John Wilkinson, known as ‘“Iron-Mad” Wilkinson' became one of the richest Englishmen of the industrial revolution following the invention of perfectly round cylinders, which forever changed the steam engine business. Joseph Bramah masterminded an eclectic array of inventions, not least the banknote numbering machine, the beer tap, the hydraulic press, and locks. Jesse Ramsden crafted precise optical instruments. As the first man to create a perfect sheet of steel, Henry Maudslay virtually invented the concept of precision. His peer Joseph Whitworth standardised it through the British Standard Whitworth system for imperial measurement – a framework that guides the railway, shipbuilding and car manufacturing industries to this day.
Simon Winchester chronicles the genesis of precision by shining a light on the quintet of pioneers who enabled us to see as far as the moon and as close as the Higgs boson through their unparalleled work of minutiae.
About the Author
Simon Winchester is the bestselling author of Atlanic, The Man Who Loved China, A Crack In The Edge Of The World, Krakatoa, The Map That Changed The World, The Surgeon Of Crowthorne (The Professor And The Madman), The Fracture Zone, Outposts and Korea among many other titles. In 2006 he was awarded an OBE. He lives in western Massachusetts and New York City.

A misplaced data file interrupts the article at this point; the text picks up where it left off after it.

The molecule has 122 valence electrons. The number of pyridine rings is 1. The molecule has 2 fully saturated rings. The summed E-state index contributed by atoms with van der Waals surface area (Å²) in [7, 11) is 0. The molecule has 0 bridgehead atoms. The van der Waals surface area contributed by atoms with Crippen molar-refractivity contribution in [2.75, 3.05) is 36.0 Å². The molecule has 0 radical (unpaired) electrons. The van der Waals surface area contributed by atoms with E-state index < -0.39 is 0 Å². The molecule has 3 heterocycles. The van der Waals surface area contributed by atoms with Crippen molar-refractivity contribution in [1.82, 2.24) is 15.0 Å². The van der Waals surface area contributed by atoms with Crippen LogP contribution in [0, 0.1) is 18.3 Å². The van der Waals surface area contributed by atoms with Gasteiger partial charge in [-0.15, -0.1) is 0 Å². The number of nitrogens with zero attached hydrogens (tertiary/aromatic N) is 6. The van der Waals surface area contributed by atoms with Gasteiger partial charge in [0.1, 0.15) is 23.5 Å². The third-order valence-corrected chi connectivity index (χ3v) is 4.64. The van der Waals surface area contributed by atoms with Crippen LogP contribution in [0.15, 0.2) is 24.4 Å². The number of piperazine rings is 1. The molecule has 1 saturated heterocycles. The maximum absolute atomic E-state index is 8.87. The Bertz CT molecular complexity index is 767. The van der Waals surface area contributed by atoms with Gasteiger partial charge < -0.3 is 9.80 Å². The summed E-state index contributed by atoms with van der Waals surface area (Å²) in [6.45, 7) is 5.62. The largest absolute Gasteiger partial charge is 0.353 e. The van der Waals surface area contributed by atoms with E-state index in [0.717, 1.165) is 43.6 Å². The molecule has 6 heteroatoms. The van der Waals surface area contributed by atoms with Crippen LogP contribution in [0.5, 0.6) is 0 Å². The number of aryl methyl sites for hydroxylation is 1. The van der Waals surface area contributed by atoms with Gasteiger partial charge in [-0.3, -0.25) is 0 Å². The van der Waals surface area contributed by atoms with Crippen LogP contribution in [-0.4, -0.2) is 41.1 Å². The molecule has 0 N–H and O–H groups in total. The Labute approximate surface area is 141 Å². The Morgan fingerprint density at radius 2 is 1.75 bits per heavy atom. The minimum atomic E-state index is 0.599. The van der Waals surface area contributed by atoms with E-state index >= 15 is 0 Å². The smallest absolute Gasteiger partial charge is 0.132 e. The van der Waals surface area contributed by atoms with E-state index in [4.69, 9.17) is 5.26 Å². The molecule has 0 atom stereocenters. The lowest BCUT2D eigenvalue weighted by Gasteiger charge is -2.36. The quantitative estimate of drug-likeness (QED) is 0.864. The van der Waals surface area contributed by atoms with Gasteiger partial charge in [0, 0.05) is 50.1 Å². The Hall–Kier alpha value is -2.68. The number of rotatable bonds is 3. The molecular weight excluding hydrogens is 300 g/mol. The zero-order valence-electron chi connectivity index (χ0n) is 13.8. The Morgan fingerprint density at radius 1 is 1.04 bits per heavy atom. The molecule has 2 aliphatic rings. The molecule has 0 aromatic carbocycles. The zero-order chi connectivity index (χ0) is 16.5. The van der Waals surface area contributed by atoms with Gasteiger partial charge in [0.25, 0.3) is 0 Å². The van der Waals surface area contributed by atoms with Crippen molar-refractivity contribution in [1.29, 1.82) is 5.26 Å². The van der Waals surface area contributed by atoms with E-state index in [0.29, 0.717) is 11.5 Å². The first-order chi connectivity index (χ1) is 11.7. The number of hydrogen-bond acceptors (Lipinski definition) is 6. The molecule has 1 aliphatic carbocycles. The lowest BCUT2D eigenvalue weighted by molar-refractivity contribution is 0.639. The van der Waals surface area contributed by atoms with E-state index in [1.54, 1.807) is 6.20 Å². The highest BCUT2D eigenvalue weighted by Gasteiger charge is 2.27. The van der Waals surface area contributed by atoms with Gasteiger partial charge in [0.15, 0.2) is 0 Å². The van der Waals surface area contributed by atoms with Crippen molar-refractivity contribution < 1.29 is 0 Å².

The book was for my husband - he read it almost in one sitting and now wants to read it again.
If you have any interest in engineering, or technology, you will find this fascinating.
What a Fine Line
A most enjoyable read to learn about so many of items in current usage that arose from the focused devotion of a few persistent brilliant minds.
A really good read. Winchester has a great track record across many topics but he really knows his stuff in this fascinating insight into the history of measurement. Lots of new facts A very enjoyable read.
`Winchester's latest is a rollicking work of pop science that entertains and informs' Publishers Weekly (starred review)